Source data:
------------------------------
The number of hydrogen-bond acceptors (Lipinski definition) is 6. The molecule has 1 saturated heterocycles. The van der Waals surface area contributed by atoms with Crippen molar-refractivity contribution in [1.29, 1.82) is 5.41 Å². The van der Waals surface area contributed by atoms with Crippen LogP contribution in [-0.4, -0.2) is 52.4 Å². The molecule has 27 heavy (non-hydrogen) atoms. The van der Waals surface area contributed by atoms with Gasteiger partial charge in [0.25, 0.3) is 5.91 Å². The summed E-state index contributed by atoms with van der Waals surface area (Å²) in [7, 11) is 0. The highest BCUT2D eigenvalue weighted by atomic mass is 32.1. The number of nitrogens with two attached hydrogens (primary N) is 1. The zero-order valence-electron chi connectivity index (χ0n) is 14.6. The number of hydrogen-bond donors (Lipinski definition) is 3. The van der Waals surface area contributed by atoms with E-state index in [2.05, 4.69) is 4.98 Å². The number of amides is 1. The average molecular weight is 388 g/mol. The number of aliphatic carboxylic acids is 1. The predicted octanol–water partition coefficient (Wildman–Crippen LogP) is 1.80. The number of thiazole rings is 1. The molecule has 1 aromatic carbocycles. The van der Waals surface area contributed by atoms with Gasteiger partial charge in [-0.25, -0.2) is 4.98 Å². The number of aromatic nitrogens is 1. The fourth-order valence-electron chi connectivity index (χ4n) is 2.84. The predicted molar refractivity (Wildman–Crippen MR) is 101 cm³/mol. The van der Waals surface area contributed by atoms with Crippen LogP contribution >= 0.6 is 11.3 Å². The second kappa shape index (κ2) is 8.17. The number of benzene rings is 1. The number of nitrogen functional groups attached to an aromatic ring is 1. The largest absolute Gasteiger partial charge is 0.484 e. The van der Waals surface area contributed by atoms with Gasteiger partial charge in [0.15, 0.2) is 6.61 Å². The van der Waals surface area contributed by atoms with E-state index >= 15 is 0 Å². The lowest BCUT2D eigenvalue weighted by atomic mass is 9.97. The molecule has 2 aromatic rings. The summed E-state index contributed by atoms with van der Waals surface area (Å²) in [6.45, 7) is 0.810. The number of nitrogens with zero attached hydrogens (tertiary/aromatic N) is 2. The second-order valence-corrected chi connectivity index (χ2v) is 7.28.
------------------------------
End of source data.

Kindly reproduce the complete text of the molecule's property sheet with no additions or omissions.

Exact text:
The number of hydrogen-bond acceptors (Lipinski definition) is 6. The molecule has 1 saturated heterocycles. The van der Waals surface area contributed by atoms with Crippen molar-refractivity contribution in [1.29, 1.82) is 5.41 Å². The van der Waals surface area contributed by atoms with Crippen LogP contribution in [-0.4, -0.2) is 52.4 Å². The molecule has 27 heavy (non-hydrogen) atoms. The van der Waals surface area contributed by atoms with Gasteiger partial charge in [0.25, 0.3) is 5.91 Å². The summed E-state index contributed by atoms with van der Waals surface area (Å²) in [7, 11) is 0. The highest BCUT2D eigenvalue weighted by atomic mass is 32.1. The number of nitrogens with two attached hydrogens (primary N) is 1. The zero-order valence-electron chi connectivity index (χ0n) is 14.6. The number of hydrogen-bond donors (Lipinski definition) is 3. The van der Waals surface area contributed by atoms with E-state index in [2.05, 4.69) is 4.98 Å². The number of amides is 1. The average molecular weight is 388 g/mol. The number of aliphatic carboxylic acids is 1. The predicted octanol–water partition coefficient (Wildman–Crippen LogP) is 1.80. The number of thiazole rings is 1. The molecule has 1 aromatic carbocycles. The van der Waals surface area contributed by atoms with Gasteiger partial charge in [-0.25, -0.2) is 4.98 Å². The number of aromatic nitrogens is 1. The fourth-order valence-electron chi connectivity index (χ4n) is 2.84. The predicted molar refractivity (Wildman–Crippen MR) is 101 cm³/mol. The van der Waals surface area contributed by atoms with Crippen LogP contribution >= 0.6 is 11.3 Å². The second kappa shape index (κ2) is 8.17. The number of benzene rings is 1. The number of nitrogen functional groups attached to an aromatic ring is 1. The largest absolute Gasteiger partial charge is 0.484 e. The van der Waals surface area contributed by atoms with Gasteiger partial charge in [0.15, 0.2) is 6.61 Å². The van der Waals surface area contributed by atoms with E-state index >= 15 is 0 Å². The lowest BCUT2D eigenvalue weighted by atomic mass is 9.97. The molecule has 2 aromatic rings. The summed E-state index contributed by atoms with van der Waals surface area (Å²) in [6.45, 7) is 0.810. The number of nitrogens with zero attached hydrogens (tertiary/aromatic N) is 2. The second-order valence-corrected chi connectivity index (χ2v) is 7.28.